Example of Exemption From the Capital Gains Tax
Amy has held 1,000 shares of stock for 10 years. The stock has increased in value from $1 a share to $20 a share. Despite the increase in the stocks' value, Amy is disappointed that they do not produce much income for her. If she sells the stocks, she would have to pay a hefty capital gains tax on the gain.
Instead, Amy donates the total amount of stock to a pooled charitable trust. When the public charity takes possession of the stock, the charity sells the stock. Because the gift is for charitable purposes, there is no capital gains tax. Amy held the stock for more than one year.
The initial tax deduction Amy can take would be calculated as follows:
- Taking the market value of the donated stock— $20,000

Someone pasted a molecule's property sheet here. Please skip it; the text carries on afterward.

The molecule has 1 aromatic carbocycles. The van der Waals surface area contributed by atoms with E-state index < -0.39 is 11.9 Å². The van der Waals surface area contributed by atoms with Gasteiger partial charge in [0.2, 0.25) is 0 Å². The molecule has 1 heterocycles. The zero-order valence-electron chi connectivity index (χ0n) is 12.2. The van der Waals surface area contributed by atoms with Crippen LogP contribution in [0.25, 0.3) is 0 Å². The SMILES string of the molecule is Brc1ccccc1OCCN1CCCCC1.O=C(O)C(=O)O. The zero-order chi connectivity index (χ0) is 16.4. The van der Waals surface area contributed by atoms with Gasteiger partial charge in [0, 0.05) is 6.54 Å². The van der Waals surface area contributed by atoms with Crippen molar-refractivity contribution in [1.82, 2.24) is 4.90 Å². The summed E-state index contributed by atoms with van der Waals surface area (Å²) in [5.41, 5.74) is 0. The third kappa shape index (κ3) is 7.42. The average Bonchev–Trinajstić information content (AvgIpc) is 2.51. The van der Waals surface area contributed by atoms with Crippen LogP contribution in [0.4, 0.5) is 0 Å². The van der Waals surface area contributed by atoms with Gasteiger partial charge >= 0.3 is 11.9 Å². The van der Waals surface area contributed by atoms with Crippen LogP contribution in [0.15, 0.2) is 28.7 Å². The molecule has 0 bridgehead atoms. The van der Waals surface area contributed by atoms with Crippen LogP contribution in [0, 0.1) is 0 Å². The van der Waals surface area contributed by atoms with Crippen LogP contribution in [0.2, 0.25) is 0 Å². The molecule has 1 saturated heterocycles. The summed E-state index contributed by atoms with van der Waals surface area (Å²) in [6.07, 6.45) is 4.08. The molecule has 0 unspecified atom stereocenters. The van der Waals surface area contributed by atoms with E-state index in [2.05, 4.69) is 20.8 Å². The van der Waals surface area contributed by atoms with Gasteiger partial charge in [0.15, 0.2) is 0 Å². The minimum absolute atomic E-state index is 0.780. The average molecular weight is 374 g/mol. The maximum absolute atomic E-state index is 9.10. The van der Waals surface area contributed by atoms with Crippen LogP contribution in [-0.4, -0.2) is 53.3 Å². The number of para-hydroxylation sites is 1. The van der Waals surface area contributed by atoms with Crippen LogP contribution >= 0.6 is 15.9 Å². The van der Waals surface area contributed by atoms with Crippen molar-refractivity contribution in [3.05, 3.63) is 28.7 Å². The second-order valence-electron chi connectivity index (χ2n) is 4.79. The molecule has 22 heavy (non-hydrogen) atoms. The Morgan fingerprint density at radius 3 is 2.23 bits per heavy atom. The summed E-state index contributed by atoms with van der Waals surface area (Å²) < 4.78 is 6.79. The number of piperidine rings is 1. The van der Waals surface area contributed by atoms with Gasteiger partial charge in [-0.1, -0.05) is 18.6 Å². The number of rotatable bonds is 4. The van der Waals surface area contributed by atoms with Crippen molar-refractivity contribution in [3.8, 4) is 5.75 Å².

- Subtracting the value of the payments that Amy can expect to receive during her lifetime
This estimate is derived from looking at the recent performance of the trust. Amy will never pay a capital gains tax on the $19 share gain she saw.
Avoidance of Probate
Assets held in a trust pass directly to beneficiaries without going through probate. Let's look at an example of how one might use a pooled income trust to pass assets to a charity:
John has worked hard in his company for the past 20 years and now makes $100,000 a year. John loves relaxing in his favorite park, so he donates $10,000 to the park's pooled charitable trust. John can deduct a portion of this $10,000 from his income taxes.
John enjoyed the park for the next 15 years and regularly donated to the pooled trust. Ultimately, his contributions to the trust total $250,000. John deferred receiving any income from the trust while he was working. Now he's retiring at age 65, and he chooses to receive the payments he deferred and interest income on that amount. When John dies, the public charity that runs the fund receives the balance of the gift.